Dorothy and the Wizard in Oz is the fourth book of the series. An earthquake splits open the earth under Dorothy, and she, her kitten Eureka, her cousin Zeb, and a horse named Jim fall into a city of glass. They are joined by the Wizard of Oz and nine piglets, and must wander through dangerous lands trying to find their way home.
In their journeys, they must cope with invisible bears, flying gargoyles, and a den of young dragons. But rescue, and a return to the Emerald City, are not the end of Dorothy’s troubles.
The fourth book in the Oz series is the most traditional. The characters go from place to place, each vastly different from each other, and must conquer an enemy to continue on their journey and reach their ultimate goal.
Once again the world building is fantastic and highly imaginative though completely unrealistic. I like how the fairy worlds are close to the human world, close enough that if you got lost you could stumble upon one.
The story does not take place in Oz, as the title would suggest, but below the Earth. Only at the end do the characters reach Oz and are reunited with their old friends. This creates room for more crazy lands and creatures, though this time the main characters are all from Earth. This provides an interesting contrast between human life and what else might exist.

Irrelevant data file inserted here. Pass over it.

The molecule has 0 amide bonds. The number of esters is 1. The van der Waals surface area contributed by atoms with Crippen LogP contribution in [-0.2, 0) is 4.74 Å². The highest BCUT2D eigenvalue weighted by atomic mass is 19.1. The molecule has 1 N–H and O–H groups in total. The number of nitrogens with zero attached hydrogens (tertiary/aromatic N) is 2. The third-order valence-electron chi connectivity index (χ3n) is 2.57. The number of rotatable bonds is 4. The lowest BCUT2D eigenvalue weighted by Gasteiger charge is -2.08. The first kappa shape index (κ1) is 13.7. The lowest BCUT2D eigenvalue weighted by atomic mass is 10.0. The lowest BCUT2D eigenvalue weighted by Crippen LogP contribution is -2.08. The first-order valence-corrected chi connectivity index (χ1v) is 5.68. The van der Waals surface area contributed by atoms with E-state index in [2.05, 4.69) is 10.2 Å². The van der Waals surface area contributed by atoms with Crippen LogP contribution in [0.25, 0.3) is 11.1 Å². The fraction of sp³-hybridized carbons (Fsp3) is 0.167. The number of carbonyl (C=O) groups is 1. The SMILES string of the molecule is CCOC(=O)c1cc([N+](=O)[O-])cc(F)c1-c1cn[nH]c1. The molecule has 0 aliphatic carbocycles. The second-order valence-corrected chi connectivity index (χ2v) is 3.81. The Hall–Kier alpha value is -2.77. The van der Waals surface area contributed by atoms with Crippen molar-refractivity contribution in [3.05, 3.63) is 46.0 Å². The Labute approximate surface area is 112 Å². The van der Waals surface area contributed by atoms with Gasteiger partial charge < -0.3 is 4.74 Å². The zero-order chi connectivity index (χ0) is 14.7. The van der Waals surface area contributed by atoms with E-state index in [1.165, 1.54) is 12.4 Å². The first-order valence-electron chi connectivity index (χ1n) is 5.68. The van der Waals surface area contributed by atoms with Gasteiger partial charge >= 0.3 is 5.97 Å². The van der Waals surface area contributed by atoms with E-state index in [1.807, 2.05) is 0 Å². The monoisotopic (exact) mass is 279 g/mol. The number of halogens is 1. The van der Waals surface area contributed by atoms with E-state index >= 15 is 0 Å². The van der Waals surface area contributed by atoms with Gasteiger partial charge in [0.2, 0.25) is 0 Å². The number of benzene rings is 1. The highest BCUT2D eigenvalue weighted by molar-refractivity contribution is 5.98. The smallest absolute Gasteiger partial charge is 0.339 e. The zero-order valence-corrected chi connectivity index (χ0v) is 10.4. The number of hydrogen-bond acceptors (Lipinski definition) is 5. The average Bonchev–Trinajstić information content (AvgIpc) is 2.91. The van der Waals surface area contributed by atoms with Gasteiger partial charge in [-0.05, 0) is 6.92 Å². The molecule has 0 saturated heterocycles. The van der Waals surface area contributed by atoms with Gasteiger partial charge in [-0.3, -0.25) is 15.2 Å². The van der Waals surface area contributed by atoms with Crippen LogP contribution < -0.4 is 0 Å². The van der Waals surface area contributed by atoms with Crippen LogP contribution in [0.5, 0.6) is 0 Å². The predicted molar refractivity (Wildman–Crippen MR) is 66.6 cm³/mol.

There are no themes in this book though there are two ideas presented that made me think. The first is whether or not trickery is ever acceptable – to save your life or someone else’s. The wizard uses his tricks to deceive the enemy and saves Dorothy and her friends many times. The second is about standards. Dorothy, Zeb and the Wizard compare the characters they meet to other humans while Jim thinks he is a true horse and therefore the sawhorse is a fake. However, the sawhorse proves to be a better horse and sets the standard for all horses in Oz.
There were some inconsistencies about Mombi capturing Ozma, but it can simply be viewed as a plot twist, though Baum wrote as he felt like and didn’t care whether or not it contradicted something he wrote before.
Dorothy and the Wizard in Oz did not disappoint and was a fun, easy read.